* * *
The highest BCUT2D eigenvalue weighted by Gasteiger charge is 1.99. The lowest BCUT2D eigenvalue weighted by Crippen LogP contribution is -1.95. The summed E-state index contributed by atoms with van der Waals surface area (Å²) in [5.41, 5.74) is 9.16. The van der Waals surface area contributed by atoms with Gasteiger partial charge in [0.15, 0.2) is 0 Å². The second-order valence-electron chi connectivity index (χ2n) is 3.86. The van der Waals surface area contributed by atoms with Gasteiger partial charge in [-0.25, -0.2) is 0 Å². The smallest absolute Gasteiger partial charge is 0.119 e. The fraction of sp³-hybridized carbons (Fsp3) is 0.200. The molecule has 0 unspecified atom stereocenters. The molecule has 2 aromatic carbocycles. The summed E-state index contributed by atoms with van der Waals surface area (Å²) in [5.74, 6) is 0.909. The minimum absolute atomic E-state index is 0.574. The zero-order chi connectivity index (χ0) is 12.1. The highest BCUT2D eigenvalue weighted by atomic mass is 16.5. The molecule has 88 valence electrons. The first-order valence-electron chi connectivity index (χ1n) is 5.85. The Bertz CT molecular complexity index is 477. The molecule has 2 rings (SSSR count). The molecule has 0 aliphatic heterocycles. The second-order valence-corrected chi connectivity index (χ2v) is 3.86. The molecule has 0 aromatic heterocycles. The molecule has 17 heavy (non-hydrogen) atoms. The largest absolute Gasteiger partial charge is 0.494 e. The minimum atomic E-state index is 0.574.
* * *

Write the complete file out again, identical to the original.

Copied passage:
The highest BCUT2D eigenvalue weighted by Gasteiger charge is 1.99. The lowest BCUT2D eigenvalue weighted by Crippen LogP contribution is -1.95. The summed E-state index contributed by atoms with van der Waals surface area (Å²) in [5.41, 5.74) is 9.16. The van der Waals surface area contributed by atoms with Gasteiger partial charge in [0.15, 0.2) is 0 Å². The second-order valence-electron chi connectivity index (χ2n) is 3.86. The van der Waals surface area contributed by atoms with Gasteiger partial charge in [-0.25, -0.2) is 0 Å². The smallest absolute Gasteiger partial charge is 0.119 e. The fraction of sp³-hybridized carbons (Fsp3) is 0.200. The molecule has 0 unspecified atom stereocenters. The molecule has 2 aromatic carbocycles. The summed E-state index contributed by atoms with van der Waals surface area (Å²) in [5.74, 6) is 0.909. The minimum absolute atomic E-state index is 0.574. The zero-order chi connectivity index (χ0) is 12.1. The highest BCUT2D eigenvalue weighted by atomic mass is 16.5. The molecule has 88 valence electrons. The first-order valence-electron chi connectivity index (χ1n) is 5.85. The Bertz CT molecular complexity index is 477. The molecule has 2 rings (SSSR count). The molecule has 0 aliphatic heterocycles. The second-order valence-corrected chi connectivity index (χ2v) is 3.86. The molecule has 0 aromatic heterocycles. The molecule has 17 heavy (non-hydrogen) atoms. The largest absolute Gasteiger partial charge is 0.494 e. The minimum atomic E-state index is 0.574.